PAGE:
Little of old Baghdad remains. The rulers who took over after the British were preoccupied with modernisation. The result was that many of the alleyways and old parts of the town disappeared for good. Modern Iraqi governments might appear and disappear in an endless stream of revolutions and coups, but the renewal of the city has marched on indefatigably. Nearly all the buildings date from the twentieth century. Fabulous, mysterious palaces in narrow back alleys have become multi-storey brown, yellow or grey brick houses. Blocks of flats remind one of Soviet-style asphalt jungles, only smaller. The alleyways have been straightened and are now wide avenues. Trees have been planted around palaces and administration buildings; otherwise the roads are flanked by bumpy and, on the whole, crowded pavements.

  In spite of the crowds there is no rush. No one is hurrying this Friday morning, some walk around leisurely, others pull heavy carts or drag huge sacks, swaying under the weight of their load. Shops and cafés open on to the pavements and appear relaxed and inviting. On the surface one does not notice the dark cloud of dread that is about to descend.

  If the old spirit of Baghdad is still alive, it must be in the bazaars. But even they are sad reminders of the town’s lost influence and intellectual strength.

  The book market is little more than an accidental collection of books, displayed around a network of narrow passages in one of the town’s old quarters. What was once a decadent and busy quarter is now a cluster of dilapidated houses. Past glories can only be guessed at. The books are lined up in rows, on the ground or on small carpets and tables. No one hawks their wares, rather the vendors look uneasy, surveying a collection they would prefer had remained on the shelves at home, but which decades of war have forced them to sell. Old Arab classics, the collected works of Sartre, Saddam’s speeches in French, German and English. I am offered a glass of sweet tea and buy Arabian Nights and By Desert Ways to Baghdad. On the ground, in the dust, I find Gertrude Bell’s Arabian Diary. I have promised Ali not to talk to anyone, at least to say nothing ‘that can be misinterpreted’. He is my guardian today - until I am embraced by the lawful clutches of the Ministry of Information.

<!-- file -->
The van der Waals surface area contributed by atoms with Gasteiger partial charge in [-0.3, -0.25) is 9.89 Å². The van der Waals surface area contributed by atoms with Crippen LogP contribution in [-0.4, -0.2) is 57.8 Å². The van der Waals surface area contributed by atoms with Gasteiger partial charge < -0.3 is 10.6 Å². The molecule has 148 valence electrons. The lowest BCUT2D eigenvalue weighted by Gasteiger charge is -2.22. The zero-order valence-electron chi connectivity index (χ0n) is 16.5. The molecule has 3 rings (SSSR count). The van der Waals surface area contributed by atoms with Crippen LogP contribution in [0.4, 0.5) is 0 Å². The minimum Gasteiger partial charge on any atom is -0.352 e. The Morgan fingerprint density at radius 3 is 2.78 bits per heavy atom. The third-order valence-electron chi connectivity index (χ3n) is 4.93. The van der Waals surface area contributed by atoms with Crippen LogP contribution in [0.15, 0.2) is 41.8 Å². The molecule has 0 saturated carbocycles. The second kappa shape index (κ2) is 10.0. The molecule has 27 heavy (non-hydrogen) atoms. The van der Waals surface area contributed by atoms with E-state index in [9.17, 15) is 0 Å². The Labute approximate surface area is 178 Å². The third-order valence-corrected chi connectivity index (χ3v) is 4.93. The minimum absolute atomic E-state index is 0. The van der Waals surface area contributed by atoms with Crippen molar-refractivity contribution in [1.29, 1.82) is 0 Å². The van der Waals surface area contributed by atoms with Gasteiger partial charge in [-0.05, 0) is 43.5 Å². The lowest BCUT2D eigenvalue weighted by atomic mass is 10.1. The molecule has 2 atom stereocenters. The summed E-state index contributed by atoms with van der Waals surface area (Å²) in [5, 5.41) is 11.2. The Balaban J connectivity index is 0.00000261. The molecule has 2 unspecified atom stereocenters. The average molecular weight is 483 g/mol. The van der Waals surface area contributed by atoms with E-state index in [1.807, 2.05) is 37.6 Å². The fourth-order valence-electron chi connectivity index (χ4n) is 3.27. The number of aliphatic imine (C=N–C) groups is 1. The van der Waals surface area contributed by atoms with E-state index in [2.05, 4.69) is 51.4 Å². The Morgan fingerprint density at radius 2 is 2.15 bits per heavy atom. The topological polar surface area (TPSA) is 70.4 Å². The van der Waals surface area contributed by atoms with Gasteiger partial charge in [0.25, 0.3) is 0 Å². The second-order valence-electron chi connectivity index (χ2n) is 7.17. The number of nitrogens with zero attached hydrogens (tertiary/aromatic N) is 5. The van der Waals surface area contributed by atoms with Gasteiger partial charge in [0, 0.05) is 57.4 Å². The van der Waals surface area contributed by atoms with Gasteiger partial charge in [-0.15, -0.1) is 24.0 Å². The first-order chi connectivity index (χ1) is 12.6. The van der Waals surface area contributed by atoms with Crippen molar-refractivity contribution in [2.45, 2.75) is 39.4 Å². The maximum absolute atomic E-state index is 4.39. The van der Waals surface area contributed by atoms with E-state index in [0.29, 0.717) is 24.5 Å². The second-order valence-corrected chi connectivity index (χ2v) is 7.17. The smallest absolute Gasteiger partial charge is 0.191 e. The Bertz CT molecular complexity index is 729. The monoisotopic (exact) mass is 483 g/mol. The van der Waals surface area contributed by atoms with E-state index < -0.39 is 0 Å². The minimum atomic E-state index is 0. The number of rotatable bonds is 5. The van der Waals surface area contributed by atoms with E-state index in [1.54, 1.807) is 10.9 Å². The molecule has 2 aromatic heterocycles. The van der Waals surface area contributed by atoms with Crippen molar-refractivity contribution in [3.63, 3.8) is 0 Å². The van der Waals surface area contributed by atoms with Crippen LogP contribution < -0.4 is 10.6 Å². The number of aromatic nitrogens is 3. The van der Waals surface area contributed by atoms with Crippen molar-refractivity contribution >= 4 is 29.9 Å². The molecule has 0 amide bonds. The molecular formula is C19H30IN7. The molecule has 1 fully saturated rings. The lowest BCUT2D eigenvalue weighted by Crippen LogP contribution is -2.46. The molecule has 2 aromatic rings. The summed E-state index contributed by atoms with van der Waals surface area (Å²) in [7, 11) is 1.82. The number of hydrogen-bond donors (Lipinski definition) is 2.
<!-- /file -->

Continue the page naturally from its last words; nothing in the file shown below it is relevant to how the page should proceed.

- You have not registered yet, you are virtually illegal, so better not get into any trouble, he explains. So I only ask about the books lying in the dust. And no one can stop me from looking at people.

  The market empties of customers. It is lunch time. Ali takes us to a restaurant which lies in a garden of flowers and palm trees. Fish swim around in a pond. We pick the fattest one. The fish sparkles in the afternoon sun, a last round of the pond, a net, a blow and the cook is ready to clean, fillet, season and grill. While we follow the knife’s rapid movements, salad, hummus, grilled aubergine, white cheese and chunks of bread, straight from the oven, are brought to the table. We eat with our fingers, dipping the bread in the dishes.

  The conversation is stilted. It is difficult to talk with Ali. Or maybe he finds i
t difficult to talk with us.

  There is plenty of room in the restaurant. A nearby family wolfs down starters and fish at a furious rate. In a corner two men loll about, replete. A group of big guys in leather jackets, each carrying a walkie-talkie, throw themselves like hungry bears over their meal. Mobile phones don’t exist, satellite telephones are forbidden, but collaborators, the important ones, are evidently furnished with walkie-talkies.

  I go out to watch the cook. He pours oil and marinade over the fish, chops some chillies and grills some more. Ali follows me, to make sure I’m behaving.

  The feeling of anticipation stays with me all day. It is like being poised at the start of a maze; the answer is hidden and there is a mess of routes to choose from.

  No one can reach me, the mobile phone won’t work, no one knows me. Chores not done before departure will remain undone, post will remain unopened, messages will remain unanswered. The restlessness from home lets go its grip.